Digital Peloton <$BlogRSDUrl$>

Tuesday, April 27, 2004

Open Thread

Or, why Drew is afraid to ride at the front.

Actually, here's a better topic. Check out, which today is running a series of articles which demonstrate (1) that it's a painfully slow news day, and (2) that they don't take cycling seriously. Lance is featured on the front page, but in the various top-this or that lists, no cycling feat is mentioned. Jerry Rice is considered for best athlete ever and Lance isn't? Gary Anderson's five yard end zone leap is one of the best athletic accomplishments and Lance's record climb up Alpe d'Huez is not? What-freaking-ever.

The only hope is, they are running a bracket of head-to-head, who's a better athlete. Lance is in the third round. Flood the voting!!! Click here, and select any matchup to start the applet voting.

Monday, April 26, 2004

Rebellin, Rebellin, Rebellin... WTF?

I haven't seen yesterday's L-B-L for myself yet, since we were out strolling by the Sound on a perfect spring day when the TV carried the race, and for some reason we still don't have TiVo yet. But I gather he won in a fashion similar to the past two wins, outlasting the various challengers, going one-on-one with an inferior sprinter, and coasting home.

This is becoming unbelievable. I mean, it's not shocking when Petacchi or Cipo wins a string of flat stages; the team just needs to keep the peloton together and set up the world's best sprinter to do his thing. But these spring classics are major selection races. If Rebellin is on the form of his life, so be it. Plenty of racers have shown they can stay at that level for a few weeks. But...

1) Why is he the only one on this kind of form? He's not Lance, whose top form will beat your top form every time. He's obviously a solid rider who can both sprint and climb, but is he putting in major accelerations that devastate a field? Nope. And even if he could, these races don't feature Alp climbs where you get 1:45 on somebody. You'd think a handful of other riders are also on top form, and would stand just as good a chance as Rebellin at victory. Over time, they might actually win. Yet this spring, Rebellin has won every time.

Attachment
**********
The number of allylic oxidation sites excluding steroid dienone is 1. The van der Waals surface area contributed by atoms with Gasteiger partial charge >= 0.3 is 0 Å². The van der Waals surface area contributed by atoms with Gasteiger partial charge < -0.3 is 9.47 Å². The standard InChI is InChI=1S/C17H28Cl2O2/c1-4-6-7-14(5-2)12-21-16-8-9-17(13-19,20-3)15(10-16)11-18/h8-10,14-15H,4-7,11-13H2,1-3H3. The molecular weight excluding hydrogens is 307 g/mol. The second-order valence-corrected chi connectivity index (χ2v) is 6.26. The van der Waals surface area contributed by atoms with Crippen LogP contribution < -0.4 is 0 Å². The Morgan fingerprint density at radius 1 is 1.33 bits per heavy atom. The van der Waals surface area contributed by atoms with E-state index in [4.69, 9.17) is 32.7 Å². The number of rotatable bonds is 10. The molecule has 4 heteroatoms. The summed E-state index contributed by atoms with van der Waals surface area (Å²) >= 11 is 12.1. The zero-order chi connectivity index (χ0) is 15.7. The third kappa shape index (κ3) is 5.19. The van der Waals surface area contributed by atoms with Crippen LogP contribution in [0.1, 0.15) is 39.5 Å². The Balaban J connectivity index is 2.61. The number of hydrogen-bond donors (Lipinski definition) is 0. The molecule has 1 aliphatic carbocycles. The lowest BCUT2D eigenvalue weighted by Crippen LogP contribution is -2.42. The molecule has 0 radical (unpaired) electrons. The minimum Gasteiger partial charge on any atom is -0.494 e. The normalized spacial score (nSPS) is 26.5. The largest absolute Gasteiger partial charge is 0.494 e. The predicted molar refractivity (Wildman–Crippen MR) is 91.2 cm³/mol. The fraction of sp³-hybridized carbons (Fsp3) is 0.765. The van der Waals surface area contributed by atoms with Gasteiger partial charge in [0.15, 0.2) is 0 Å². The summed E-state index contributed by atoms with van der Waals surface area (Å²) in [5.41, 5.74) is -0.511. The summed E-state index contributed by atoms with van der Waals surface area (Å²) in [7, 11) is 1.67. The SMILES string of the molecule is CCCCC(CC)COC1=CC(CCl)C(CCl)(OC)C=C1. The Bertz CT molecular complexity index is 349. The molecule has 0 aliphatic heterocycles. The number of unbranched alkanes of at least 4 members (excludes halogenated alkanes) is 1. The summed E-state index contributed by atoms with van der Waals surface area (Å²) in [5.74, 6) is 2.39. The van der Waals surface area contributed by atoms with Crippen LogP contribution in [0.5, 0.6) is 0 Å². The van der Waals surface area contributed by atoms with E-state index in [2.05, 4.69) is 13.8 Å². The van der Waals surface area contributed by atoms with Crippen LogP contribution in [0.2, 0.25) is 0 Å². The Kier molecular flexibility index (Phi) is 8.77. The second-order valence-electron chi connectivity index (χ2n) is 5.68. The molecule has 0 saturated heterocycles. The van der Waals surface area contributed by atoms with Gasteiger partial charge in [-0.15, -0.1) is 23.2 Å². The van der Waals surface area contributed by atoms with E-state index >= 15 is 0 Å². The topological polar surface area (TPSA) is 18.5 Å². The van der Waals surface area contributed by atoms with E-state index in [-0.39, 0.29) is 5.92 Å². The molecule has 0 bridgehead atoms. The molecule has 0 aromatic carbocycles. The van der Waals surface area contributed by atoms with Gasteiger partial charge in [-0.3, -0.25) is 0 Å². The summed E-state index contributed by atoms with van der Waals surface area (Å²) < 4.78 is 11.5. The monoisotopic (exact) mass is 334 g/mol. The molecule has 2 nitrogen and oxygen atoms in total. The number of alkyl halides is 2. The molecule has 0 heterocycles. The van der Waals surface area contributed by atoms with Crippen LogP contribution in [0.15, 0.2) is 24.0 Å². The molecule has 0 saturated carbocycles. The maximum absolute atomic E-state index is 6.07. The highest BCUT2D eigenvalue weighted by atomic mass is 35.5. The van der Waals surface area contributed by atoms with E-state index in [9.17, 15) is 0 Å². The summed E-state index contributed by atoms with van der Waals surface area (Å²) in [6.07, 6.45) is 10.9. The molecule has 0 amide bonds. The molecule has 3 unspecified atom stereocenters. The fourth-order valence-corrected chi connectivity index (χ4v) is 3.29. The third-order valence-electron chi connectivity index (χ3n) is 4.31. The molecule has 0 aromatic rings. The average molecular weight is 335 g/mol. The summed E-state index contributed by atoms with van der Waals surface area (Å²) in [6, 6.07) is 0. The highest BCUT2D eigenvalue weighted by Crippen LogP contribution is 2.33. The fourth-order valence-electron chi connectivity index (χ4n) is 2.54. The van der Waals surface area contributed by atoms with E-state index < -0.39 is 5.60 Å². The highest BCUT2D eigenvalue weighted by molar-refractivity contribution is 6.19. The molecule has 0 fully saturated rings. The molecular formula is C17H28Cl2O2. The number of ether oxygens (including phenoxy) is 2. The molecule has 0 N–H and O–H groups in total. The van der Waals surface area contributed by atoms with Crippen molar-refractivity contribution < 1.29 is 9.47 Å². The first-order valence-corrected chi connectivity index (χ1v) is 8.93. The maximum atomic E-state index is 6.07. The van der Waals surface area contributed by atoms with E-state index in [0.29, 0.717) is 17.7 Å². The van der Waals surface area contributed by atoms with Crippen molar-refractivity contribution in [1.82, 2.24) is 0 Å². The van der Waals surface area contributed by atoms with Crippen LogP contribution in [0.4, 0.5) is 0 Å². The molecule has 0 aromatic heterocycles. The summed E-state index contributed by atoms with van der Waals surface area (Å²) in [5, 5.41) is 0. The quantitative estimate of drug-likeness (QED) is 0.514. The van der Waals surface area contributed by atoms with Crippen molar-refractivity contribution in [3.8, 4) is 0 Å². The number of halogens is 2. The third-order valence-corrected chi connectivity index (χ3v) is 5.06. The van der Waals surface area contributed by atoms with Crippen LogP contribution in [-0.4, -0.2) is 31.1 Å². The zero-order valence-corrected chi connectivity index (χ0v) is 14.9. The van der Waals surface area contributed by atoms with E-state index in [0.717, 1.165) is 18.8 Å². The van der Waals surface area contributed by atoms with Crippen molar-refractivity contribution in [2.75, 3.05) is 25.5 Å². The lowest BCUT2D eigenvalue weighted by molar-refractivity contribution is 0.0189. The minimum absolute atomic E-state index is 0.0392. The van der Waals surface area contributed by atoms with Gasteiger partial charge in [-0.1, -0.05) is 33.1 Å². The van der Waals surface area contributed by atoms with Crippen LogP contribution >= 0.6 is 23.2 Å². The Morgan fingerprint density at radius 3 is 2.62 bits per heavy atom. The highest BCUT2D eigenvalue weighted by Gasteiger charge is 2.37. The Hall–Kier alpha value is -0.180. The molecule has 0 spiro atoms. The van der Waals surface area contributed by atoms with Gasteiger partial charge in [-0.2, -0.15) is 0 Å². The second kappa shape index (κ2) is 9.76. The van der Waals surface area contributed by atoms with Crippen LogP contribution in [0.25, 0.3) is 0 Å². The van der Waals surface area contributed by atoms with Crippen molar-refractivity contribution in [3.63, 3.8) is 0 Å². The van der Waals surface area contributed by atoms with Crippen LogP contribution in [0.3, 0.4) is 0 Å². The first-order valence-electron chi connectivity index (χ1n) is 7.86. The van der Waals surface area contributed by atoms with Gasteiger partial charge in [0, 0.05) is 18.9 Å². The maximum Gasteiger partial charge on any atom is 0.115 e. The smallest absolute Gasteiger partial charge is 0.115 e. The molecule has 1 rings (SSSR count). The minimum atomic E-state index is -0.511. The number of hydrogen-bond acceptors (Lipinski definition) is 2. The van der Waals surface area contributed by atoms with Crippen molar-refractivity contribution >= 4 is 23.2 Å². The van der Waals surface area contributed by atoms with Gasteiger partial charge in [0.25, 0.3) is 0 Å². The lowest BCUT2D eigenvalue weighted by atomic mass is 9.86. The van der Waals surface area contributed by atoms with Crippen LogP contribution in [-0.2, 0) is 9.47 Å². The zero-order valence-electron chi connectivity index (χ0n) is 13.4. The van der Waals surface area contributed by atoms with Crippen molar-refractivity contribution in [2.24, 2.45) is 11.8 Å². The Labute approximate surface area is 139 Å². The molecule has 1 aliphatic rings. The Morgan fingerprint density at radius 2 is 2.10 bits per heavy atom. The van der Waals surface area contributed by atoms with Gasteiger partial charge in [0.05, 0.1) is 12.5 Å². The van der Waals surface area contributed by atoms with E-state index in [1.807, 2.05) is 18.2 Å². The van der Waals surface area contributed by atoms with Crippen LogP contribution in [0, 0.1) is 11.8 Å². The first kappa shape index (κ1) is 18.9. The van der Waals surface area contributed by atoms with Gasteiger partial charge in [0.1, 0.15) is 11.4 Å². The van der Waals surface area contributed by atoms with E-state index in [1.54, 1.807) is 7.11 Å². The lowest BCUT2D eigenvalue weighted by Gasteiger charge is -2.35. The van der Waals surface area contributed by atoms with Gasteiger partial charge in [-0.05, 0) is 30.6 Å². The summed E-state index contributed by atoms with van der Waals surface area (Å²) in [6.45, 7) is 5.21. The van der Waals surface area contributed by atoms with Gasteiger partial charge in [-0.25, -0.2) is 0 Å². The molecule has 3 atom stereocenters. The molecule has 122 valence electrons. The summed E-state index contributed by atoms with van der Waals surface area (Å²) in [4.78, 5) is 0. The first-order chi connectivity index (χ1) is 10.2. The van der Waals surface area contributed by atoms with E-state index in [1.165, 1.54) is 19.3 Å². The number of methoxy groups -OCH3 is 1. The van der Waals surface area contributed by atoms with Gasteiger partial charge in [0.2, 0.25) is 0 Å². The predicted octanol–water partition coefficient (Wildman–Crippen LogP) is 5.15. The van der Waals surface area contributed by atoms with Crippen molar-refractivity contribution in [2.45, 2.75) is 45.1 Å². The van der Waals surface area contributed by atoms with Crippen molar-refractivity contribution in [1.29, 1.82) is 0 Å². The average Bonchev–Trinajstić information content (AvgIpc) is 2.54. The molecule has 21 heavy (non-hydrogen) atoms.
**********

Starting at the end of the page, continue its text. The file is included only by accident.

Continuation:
2) If others are on form... how long will it be before they start marking his wheel? You'd think after Amstel people would have watched him closely, and then after La Fleche, they's all be right on his case. Yet a group starts getting frisky, and the next thing you know Reb and some nobody are up the road. With 1km left.

I think the explanation has to do largely with repeated, across the board strategic failures of every team. Rebellin can be caught, right? Or surely we'd know more about his first 12 years in the pro peloton. Maybe the big clubs keep not taking him seriously, and he's on a Pats-like roll to the Super Bowl. Anyway, the whole thing has taken on bizarre proportions.

Friday, April 23, 2004

Tour of Georgia

Yeah, yeah, it's a mildly interesting race, but check out the flyer for the tour company that takes you along the race course just before the pros themselves do. This could be even cooler than a self-made camp in Tucson, although the timing wouldn't really work.


Most interesting sidebar of 2004 (so far): Leif Hoste is the immensely unpopular Lotto-Domo rider who chased down a fellow Belgian (Bruylandts) in the closing KM of the Tour of Flanders, which opened the door for a German to win. A week later, in Paris-Roubaix, Hoste was chugging away in a small break making its move when his wheel siezed up. Turns out someone had dropped a flag of Flanders and it got lodged in his wheel. End of race. Ouch.

Adios Postal!

Lance will need a new sponsor next year. Something tells me they won't have much trouble. I'll toss out NIKE as a likely choice. There's $ to be made by them in the cycling world.


I finally saw the re-broadcast, and noticed some important facts. First, Kirsten Gum is hot. Secondly, Phil was wildly off base in calling the race for Boogerd all the way up the Cauberg. Rebellin was sitting comfortably on his wheel, and although I watched with the benefit of hindsight, it still looked pretty obvious he wasn't beaten. If he was, he would've gotten gapped, not stuck right on Boogy's wheel. Knowing the outcome, I couldn't believe the call. Does Phil suffer from some eye ailment that prevents him from seeing anything in light blue and white? My guess is he's prejudiced against Italians. Anyway, Boogerd overestimated his strength, and Phil did too.